He sighs again. “Look, I should’ve told you all this when you transferred here last month. But it was two weeks before Christmas vacation and I figured it was best to break the bad news after the holidays. You’ve been through a lot, Shannon. You’ve been to five different high schools, three in your junior year alone. So I understand that you’re upset and life is difficult right now. But it’s not the best time to give up. It’s the best time to work harder.”
“Upset? Upset doesn’t even begin to cover it. You told me I was ahead last semester. I had so many free periods, I was working in the office and the library just to fill out my schedule.”
“Again,” he says with his practiced sympathetic tone, “I’m sorry. We didn’t know what to do with you. Your school in San Diego had you working in the office and library, so we just did what they did.”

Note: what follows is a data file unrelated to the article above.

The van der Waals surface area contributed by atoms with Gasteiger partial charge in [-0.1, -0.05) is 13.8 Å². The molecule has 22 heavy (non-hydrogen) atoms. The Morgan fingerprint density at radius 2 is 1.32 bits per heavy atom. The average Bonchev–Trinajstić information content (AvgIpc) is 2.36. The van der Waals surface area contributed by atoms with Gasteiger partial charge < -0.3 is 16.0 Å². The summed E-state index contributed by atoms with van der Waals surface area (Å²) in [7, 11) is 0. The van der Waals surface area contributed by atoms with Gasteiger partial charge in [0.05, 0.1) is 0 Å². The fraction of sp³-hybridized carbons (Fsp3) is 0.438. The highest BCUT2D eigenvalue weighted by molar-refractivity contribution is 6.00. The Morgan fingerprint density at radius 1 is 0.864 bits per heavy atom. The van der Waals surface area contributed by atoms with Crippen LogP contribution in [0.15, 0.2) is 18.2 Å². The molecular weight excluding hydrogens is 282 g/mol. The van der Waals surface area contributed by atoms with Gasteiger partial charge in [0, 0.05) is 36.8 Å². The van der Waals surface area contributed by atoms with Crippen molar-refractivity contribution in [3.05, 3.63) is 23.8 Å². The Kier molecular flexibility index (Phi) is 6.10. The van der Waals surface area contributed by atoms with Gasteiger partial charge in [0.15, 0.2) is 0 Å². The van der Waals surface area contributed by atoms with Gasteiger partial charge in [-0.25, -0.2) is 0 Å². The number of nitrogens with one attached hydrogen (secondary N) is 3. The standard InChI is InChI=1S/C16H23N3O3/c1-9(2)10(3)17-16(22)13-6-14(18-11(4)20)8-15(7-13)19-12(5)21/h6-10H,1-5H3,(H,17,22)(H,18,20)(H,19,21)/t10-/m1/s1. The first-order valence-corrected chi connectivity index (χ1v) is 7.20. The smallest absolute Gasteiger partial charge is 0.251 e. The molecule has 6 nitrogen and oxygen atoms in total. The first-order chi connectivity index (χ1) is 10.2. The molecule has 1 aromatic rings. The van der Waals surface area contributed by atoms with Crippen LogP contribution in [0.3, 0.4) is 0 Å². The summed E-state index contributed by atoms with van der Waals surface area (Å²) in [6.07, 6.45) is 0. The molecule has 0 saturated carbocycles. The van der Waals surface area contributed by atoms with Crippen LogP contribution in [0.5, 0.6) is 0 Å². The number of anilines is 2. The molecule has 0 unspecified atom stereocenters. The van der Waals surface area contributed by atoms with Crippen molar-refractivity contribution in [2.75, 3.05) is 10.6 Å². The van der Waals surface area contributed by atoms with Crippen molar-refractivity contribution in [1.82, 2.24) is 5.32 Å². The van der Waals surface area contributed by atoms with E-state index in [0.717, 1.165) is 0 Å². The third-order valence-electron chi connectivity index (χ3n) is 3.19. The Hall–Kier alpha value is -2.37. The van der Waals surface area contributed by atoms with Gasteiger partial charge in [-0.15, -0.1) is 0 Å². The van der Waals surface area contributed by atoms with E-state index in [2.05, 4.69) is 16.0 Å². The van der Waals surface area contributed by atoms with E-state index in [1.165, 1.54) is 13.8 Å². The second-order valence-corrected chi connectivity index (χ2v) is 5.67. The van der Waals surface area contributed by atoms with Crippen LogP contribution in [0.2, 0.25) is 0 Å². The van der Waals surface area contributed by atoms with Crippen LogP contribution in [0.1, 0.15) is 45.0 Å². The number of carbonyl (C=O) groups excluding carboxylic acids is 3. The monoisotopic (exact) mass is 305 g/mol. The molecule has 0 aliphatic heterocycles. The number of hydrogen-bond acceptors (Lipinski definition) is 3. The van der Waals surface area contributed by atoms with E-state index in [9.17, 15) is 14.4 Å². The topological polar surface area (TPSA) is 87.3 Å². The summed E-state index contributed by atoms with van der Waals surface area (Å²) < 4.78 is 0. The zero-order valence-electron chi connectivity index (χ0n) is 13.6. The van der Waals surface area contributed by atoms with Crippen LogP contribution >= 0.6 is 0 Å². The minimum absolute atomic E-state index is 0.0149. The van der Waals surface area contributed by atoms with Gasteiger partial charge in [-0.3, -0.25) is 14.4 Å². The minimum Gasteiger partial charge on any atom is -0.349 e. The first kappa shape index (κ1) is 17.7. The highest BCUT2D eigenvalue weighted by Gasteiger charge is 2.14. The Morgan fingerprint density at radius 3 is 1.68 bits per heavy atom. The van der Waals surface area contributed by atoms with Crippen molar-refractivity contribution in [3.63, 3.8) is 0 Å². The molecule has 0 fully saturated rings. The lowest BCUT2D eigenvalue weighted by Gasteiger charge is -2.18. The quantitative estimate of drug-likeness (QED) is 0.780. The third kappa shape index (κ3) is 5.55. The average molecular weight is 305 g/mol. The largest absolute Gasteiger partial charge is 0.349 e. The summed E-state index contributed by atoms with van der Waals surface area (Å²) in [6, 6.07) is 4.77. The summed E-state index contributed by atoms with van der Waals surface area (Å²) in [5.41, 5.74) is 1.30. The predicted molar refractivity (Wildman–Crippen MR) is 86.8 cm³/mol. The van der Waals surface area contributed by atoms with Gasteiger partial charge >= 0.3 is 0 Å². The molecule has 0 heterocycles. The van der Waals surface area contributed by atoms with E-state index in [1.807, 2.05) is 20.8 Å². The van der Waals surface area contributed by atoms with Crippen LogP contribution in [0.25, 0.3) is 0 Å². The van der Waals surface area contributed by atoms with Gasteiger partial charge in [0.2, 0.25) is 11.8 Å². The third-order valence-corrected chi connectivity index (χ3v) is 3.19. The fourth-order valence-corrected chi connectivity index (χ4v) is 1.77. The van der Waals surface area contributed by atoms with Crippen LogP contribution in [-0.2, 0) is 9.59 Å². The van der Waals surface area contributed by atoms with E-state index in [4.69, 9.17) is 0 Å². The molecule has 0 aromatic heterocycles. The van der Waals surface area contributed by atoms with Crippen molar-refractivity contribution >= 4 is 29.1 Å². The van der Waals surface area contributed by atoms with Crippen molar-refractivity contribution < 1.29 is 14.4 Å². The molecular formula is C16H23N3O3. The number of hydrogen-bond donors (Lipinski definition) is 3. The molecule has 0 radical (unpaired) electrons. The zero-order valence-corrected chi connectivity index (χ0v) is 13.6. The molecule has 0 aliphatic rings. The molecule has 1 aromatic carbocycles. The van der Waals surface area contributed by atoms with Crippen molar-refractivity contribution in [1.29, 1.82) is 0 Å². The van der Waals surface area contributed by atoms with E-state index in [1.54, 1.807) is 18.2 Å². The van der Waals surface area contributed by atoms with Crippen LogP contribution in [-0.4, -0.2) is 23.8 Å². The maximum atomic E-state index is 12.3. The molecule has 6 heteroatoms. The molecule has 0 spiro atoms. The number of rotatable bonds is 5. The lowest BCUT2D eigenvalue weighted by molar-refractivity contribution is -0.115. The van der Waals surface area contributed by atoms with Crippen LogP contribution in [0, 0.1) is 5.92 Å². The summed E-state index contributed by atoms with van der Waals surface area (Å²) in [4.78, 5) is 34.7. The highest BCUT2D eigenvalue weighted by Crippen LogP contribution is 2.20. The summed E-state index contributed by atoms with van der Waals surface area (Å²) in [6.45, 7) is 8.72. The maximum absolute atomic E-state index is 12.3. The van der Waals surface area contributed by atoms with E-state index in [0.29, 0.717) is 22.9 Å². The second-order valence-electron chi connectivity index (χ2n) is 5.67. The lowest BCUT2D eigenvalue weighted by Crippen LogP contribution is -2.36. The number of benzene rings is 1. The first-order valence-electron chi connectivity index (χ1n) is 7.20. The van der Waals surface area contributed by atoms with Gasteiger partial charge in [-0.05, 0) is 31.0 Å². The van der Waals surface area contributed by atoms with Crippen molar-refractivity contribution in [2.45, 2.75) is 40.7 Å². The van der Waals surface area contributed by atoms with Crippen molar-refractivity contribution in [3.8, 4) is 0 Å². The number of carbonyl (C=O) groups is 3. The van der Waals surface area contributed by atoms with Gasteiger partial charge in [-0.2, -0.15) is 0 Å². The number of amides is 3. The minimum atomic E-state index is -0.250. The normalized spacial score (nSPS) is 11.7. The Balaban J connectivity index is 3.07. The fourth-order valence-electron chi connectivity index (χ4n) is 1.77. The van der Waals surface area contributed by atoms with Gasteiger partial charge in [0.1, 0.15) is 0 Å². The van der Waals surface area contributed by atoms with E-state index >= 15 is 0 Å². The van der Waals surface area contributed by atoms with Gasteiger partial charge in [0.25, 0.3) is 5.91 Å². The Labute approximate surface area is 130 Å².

“Because at that school, I was ahead. And it was a helluva lot nicer than this dump.”
“And now at this dump, you’re behind. I’ve talked to everyone I could. Now, I can make one more plea before we finalize this, but I’m warning you now, the administration will not give in.”
I sigh. I might cry, that’s how frustrated I am.
“Would you like me to ask one more time?”
I nod, swallowing down my tears.
“OK. Stay put. Calm down. And I’ll be back.”
This is not an office, per se. It’s a room filled with desks and counselors. Like half a dozen of them. And there are kids everywhere. I suddenly realize lots of people are staring at me, watching me have a meltdown.
My whole face heats up as I glance at the guy next to me. He’s built like a quarterback and if he wasn’t wearing a black Taking Back Sunday concert shirt, I’d have pegged him as one. But the shirt is a dead giveaway. In high school you are what you wear. “Nice shirt,” he says, pointing to my white one that says Cage the Elephant. “You ever see them in concert?”
“Where the fuck do you think I got the shirt?” I snap.
He puts his hands up and smiles. I look away real fast, afraid that he will realize I’m about to start sobbing. I get by in school by being tough. Not mean, just tough. No one can hurt me. But crying in the counseling office does not scream tough. And snapping at a cute guy who was just trying to be nice screams bitch.